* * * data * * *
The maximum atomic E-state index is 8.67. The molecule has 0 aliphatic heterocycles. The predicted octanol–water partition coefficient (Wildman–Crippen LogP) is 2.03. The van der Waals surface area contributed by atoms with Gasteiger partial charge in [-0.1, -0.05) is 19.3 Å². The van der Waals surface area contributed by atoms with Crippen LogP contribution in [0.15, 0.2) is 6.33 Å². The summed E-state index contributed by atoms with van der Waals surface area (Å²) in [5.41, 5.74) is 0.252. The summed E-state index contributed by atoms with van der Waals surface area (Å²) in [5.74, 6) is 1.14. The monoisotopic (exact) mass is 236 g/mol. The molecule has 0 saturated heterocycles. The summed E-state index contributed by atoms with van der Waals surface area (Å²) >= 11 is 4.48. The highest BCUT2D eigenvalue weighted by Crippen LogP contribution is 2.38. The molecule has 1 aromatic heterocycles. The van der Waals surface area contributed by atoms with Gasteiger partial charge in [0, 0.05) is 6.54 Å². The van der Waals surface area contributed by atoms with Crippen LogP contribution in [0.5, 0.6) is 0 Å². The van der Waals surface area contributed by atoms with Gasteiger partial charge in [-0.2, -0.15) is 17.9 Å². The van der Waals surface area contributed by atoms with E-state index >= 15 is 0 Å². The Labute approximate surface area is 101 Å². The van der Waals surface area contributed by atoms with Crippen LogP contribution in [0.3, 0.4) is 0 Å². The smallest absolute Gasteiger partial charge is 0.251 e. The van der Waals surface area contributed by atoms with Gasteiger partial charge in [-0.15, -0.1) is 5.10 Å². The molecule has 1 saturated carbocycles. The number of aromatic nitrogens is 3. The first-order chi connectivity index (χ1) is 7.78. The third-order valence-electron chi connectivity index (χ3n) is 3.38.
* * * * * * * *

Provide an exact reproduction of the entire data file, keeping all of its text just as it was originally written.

The maximum atomic E-state index is 8.67. The molecule has 0 aliphatic heterocycles. The predicted octanol–water partition coefficient (Wildman–Crippen LogP) is 2.03. The van der Waals surface area contributed by atoms with Gasteiger partial charge in [-0.1, -0.05) is 19.3 Å². The van der Waals surface area contributed by atoms with Crippen LogP contribution in [0.15, 0.2) is 6.33 Å². The summed E-state index contributed by atoms with van der Waals surface area (Å²) in [5.41, 5.74) is 0.252. The summed E-state index contributed by atoms with van der Waals surface area (Å²) in [5.74, 6) is 1.14. The monoisotopic (exact) mass is 236 g/mol. The molecule has 0 saturated heterocycles. The summed E-state index contributed by atoms with van der Waals surface area (Å²) >= 11 is 4.48. The highest BCUT2D eigenvalue weighted by Crippen LogP contribution is 2.38. The molecule has 1 aromatic heterocycles. The van der Waals surface area contributed by atoms with Gasteiger partial charge in [0, 0.05) is 6.54 Å². The van der Waals surface area contributed by atoms with Crippen LogP contribution in [0.5, 0.6) is 0 Å². The van der Waals surface area contributed by atoms with Gasteiger partial charge in [-0.2, -0.15) is 17.9 Å². The van der Waals surface area contributed by atoms with E-state index >= 15 is 0 Å². The Labute approximate surface area is 101 Å². The van der Waals surface area contributed by atoms with Crippen LogP contribution in [0.3, 0.4) is 0 Å². The smallest absolute Gasteiger partial charge is 0.251 e. The van der Waals surface area contributed by atoms with Gasteiger partial charge in [-0.15, -0.1) is 5.10 Å². The molecule has 1 saturated carbocycles. The number of aromatic nitrogens is 3. The first-order chi connectivity index (χ1) is 7.78. The third-order valence-electron chi connectivity index (χ3n) is 3.38.